Mount Sinai School of Medicine

Mount Sinai School of Medicine Hot

John LanglandJohn Langland   August 28, 2007  
 
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4.9 (3)
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Contact Information

City
New York
State/Province
New York

Program Information

Residents per class
3
Mount Sinai School of Medicine Orthopedic Surgery Residency Program

User reviews

3 reviews

Overall rating 
 
4.9
Staff Surgeons 
 
5.3  (3)
Didactics/Teaching 
 
3.7  (3)
Operating Experience 
 
4.7  (3)
Clinical Experience 
 
4.0  (3)
Research 
 
4.7  (3)
Residents 
 
5.7  (3)
Lifestyle 
 
4.0  (3)
Location 
 
7.0  (3)
Overall Experience 
 
4.7  (3)
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Overall rating 
 
1.8
Staff Surgeons 
 
3.0
Didactics/Teaching 
 
1.0
Operating Experience 
 
2.0
Clinical Experience 
 
1.0
Research 
 
1.0
Residents 
 
2.0
Lifestyle 
 
2.0
Location 
 
2.0
Overall Experience 
 
2.0

Rotator Review - 2016

Program Review

Staff / Faculty / Chairman
Historically, department chairmen and most faculty have had very little interest in residents or trainee education. In recent years, this is understandably so, given the mass merger that has most merged/merging departments in a state of disarray, leadership wise. New chairman - prolific and well-respected; however, it remains to be seen what she'll mean for the residency. Given how full her hands are/will be, this transition is unlikely to change anything positively for residents in the near future.
The current program director and faculty pride themselves in not even knowing the residents' names, let alone their schedules. Except for a couple notable exceptions, they seem largely unapproachable and entirely disinterested and disconnected from the program. Faculty don't even know when they're on call - and sometimes aren't even available to the residents when they explicitly are on call. Faculty often don't show up for didactics or lectures they're scheduled to give.
Didactics / Teaching
Same old - see prior review. If it's changed, it's only changed for the worse - grown increasingly more malignant and disorganized. The seniors tear into and denigrate the juniors for no good reason except that no one took the time to teach them in prior years. It's pimpfest 24/7 at this program - and there's no constructive baseline education. There's a pervasive culture of trying to humiliate and belittle the juniors to create an inflated sense of self worth. The juniors are so focused on self-preservation and knowing just the right answers to pimp questions, very few of them have any functional foundational understanding and are able to teach even us, the students - except to pass along possible pimpfest answers and cheat sheets. Unfortunately, you can't really blame the residents here - as mentioned previously, they have a historical come back to make and so few faculty care about didactics here; during my month rotation, there was a 50% faculty show rate. We tagged along for intern education as well, which seemed completely useless - watched the sleep deprived interns struggle to stay awake for 3 hours of outdated, disorganized lectures that were less educational than a 30 second orthobullets review. Half of these sessions didn't even have any faculty present or involved.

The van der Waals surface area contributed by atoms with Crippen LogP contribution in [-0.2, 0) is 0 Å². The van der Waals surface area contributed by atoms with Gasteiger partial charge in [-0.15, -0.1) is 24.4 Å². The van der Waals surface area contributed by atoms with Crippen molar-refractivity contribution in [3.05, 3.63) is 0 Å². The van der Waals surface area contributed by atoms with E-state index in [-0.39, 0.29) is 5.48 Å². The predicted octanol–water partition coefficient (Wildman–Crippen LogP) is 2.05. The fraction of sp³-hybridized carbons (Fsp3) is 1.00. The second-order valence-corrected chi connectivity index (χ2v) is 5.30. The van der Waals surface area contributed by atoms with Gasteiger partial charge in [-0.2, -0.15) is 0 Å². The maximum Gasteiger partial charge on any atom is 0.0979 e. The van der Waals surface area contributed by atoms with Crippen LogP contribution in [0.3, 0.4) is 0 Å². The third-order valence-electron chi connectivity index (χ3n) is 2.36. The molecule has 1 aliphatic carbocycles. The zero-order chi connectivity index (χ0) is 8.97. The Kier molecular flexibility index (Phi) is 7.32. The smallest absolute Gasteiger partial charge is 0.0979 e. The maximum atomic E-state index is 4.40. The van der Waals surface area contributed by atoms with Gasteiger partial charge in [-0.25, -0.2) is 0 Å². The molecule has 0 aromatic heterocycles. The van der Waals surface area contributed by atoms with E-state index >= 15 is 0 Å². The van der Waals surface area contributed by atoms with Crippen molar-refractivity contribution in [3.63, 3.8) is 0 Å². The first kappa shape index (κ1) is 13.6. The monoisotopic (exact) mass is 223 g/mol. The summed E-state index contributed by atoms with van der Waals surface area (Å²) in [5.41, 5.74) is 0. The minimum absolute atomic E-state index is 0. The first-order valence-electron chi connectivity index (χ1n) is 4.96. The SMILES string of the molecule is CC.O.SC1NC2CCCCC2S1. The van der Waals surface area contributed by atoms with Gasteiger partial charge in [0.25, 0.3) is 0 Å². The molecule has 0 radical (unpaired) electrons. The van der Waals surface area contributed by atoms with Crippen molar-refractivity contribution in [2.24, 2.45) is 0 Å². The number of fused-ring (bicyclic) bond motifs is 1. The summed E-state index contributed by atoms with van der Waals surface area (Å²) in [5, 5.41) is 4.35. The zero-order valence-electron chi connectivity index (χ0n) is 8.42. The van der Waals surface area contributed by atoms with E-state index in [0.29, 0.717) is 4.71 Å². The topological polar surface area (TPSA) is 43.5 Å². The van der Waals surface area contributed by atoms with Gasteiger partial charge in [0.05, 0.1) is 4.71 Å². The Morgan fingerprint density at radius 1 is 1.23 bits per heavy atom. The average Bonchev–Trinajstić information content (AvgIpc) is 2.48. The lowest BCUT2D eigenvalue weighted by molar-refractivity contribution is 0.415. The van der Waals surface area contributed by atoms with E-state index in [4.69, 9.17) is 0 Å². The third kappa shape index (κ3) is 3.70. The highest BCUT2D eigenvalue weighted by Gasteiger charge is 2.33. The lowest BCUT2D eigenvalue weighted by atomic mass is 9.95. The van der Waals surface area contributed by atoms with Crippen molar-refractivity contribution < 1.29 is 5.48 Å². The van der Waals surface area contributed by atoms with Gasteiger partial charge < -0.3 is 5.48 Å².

Operating Experience
Prior review is a bit outdated but the underlying gist persists. A lot of time in ORs from PGY2-PGY4; very little hands on experience. There are select faculty that are better than others, but on the whole pathetic experience relative to similarly located/positioned programs. I watched my resident literally stand in a corner or sometimes place his hands on the drapes for hours at a time. Trauma experience is as a PGY4 at Westchester - sounds ok, but the commute sounds terrible and that's pretty late in the game to get a real trauma experience. They have a 'mini' trauma exposure at Elmhurst a hospital in Queens - went there a couple of times on my rotation since the operating volume at Sinai was too low for me to scrub anything: low volume, terrible commute, very little guidance or organization at this satellite location. Peds experience is all but non existent; the attendings are nice enough, but very low volume: peds junior just mans the pager aside from a day or two a week. Prior review is a bit outdated but the underlying gist persists. A lot of time in ORs from PGY2-PGY4; very little hands on experience. There are select faculty that are better than others, but on the whole pathetic experience relative to similarly located/positioned programs. I watched my resident literally stand in a corner or sometimes place his hands on the drapes for hours at a time. Trauma experience is as a PGY4 at Westchester - sounds ok, but the commute sounds terrible and that's pretty late in the game to get a real trauma experience. They have a 'mini' trauma exposure at Elmhurst a hospital in Queens - went there a couple of times on my rotation since the operating volume at Sinai was too low for me to scrub anything: low volume, terrible commute, very little guidance or organization at this satellite location. Peds experience is all but non existent; the attendings are nice enough, but very low volume: peds junior just mans the pager aside from a day or two a week. Peds senior drinks coffee. It sounds like they're trying to improve this but from a trainee perspective, still suboptimal. Tumor is ok - one day a week in the OR.
Clinic Experience